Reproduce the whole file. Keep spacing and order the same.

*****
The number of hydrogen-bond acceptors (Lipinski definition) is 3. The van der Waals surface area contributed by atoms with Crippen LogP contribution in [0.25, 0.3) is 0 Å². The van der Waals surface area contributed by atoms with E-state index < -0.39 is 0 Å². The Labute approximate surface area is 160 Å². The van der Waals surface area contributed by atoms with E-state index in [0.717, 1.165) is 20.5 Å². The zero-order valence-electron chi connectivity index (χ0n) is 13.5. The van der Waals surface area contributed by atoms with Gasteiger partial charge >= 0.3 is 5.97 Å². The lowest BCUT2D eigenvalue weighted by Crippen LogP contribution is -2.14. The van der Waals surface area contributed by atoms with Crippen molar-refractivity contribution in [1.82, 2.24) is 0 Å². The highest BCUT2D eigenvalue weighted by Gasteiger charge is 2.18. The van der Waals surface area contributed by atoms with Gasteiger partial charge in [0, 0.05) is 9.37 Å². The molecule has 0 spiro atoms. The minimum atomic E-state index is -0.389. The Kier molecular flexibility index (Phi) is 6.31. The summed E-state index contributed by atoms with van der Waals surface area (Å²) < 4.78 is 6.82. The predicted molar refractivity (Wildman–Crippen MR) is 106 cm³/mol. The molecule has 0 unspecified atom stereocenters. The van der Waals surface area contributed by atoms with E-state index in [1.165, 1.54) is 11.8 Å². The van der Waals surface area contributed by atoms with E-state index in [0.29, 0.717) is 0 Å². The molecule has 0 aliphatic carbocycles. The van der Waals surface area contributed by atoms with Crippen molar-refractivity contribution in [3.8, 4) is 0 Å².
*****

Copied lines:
The number of hydrogen-bond acceptors (Lipinski definition) is 3. The van der Waals surface area contributed by atoms with Crippen LogP contribution in [0.25, 0.3) is 0 Å². The van der Waals surface area contributed by atoms with E-state index < -0.39 is 0 Å². The Labute approximate surface area is 160 Å². The van der Waals surface area contributed by atoms with E-state index in [0.717, 1.165) is 20.5 Å². The zero-order valence-electron chi connectivity index (χ0n) is 13.5. The van der Waals surface area contributed by atoms with Gasteiger partial charge >= 0.3 is 5.97 Å². The lowest BCUT2D eigenvalue weighted by Crippen LogP contribution is -2.14. The van der Waals surface area contributed by atoms with Crippen molar-refractivity contribution in [1.82, 2.24) is 0 Å². The highest BCUT2D eigenvalue weighted by Gasteiger charge is 2.18. The van der Waals surface area contributed by atoms with Gasteiger partial charge in [0, 0.05) is 9.37 Å². The molecule has 0 spiro atoms. The minimum atomic E-state index is -0.389. The Kier molecular flexibility index (Phi) is 6.31. The summed E-state index contributed by atoms with van der Waals surface area (Å²) < 4.78 is 6.82. The predicted molar refractivity (Wildman–Crippen MR) is 106 cm³/mol. The molecule has 0 unspecified atom stereocenters. The van der Waals surface area contributed by atoms with E-state index in [1.165, 1.54) is 11.8 Å². The van der Waals surface area contributed by atoms with E-state index in [0.29, 0.717) is 0 Å². The molecule has 0 aliphatic carbocycles. The van der Waals surface area contributed by atoms with Crippen molar-refractivity contribution in [3.8, 4) is 0 Å².